by Carolyn Gregoire, syndicated from huffingtonpost.com, Daily Good: http://www.dailygood.org/story/954/science-proves-that-hugs-can-boost-your-immune-system-carolyn-gregoire/
We know that hugs make us feel warm and fuzzy inside. And this
feeling, it turns out, could actually ward off stress and protect the
immune system, according to new research from Carnegie Mellon University.
It's a well-known fact that stress can weaken the immune system. In
this study, the researchers sought to determine whether hugs - like social support more broadly - could protect individuals from the increased susceptibility to
illness brought on by the particular stress that comes with
"We know that people experiencing ongoing conflicts with others are
less able to fight off cold viruses. We also know that people who report
having social support are partly protected from the effects of stress
on psychological states, such as depression and anxiety," the study's lead author, psychologist Dr. Sheldon Cohen, said in a statement.
"We tested whether perceptions of social support are equally effective
in protecting us from stress-induced susceptibility to infection and
also whether receiving hugs might partially account for those feelings
of support and themselves protect a person against infection."
In the experiment, over 400 healthy adults who filled out a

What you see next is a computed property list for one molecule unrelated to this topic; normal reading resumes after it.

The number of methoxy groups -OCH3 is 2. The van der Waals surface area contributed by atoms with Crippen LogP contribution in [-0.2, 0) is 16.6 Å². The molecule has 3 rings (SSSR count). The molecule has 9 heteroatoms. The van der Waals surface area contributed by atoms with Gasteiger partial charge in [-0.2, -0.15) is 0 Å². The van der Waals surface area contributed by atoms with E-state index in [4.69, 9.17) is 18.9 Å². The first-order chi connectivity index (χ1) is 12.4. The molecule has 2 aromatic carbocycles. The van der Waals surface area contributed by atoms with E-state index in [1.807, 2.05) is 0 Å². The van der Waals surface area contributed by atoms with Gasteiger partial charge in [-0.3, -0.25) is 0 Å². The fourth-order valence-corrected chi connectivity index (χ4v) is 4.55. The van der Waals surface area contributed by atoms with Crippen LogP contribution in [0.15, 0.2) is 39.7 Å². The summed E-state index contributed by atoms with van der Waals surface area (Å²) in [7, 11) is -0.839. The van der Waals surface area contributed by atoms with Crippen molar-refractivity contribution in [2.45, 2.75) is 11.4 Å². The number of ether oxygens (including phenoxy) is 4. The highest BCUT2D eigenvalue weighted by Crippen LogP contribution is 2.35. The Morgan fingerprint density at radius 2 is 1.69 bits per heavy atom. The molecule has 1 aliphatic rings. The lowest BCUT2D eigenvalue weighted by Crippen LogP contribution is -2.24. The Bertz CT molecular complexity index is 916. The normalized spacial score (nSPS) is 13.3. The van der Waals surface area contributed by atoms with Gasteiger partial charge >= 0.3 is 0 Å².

questionnaire about their perceived social support and also participated
in a nightly phone interview for two weeks. They were asked about the
frequency that they engaged in interpersonal conflict and received hugs
Then, the researchers exposed the participants to a common cold
virus, and monitored them to assess signs of infection. They found that
both perceived social support and more frequent hugs reduced the risk of
infection associated with experiencing interpersonal conflict.
Regardless of whether or not they experienced social conflicts, infected
participants with greater perceived social support and more frequent
hugs had less severe illness symptoms.
"This suggests that being hugged by a trusted person may act as an
effective means of conveying support and that increasing the frequency
of hugs might be an effective means of reducing the deleterious effects
of stress," Cohen said.
"The apparent protective effect of hugs may be attributable to the
physical contact itself or to hugging being a behavioral indicator of
support and intimacy ... either way, those who receive more hugs are
somewhat more protected from infection."
If you needed any more reason to go wrap your arms around someone special, consider this: Hugs also lower blood pressure, alleviate fears around death and dying, improve heart health and decrease feelings of loneliness.
The findings were published in the journal Psychological Science.
This article is reprinted with permission from the Huffington Post's Good News Channel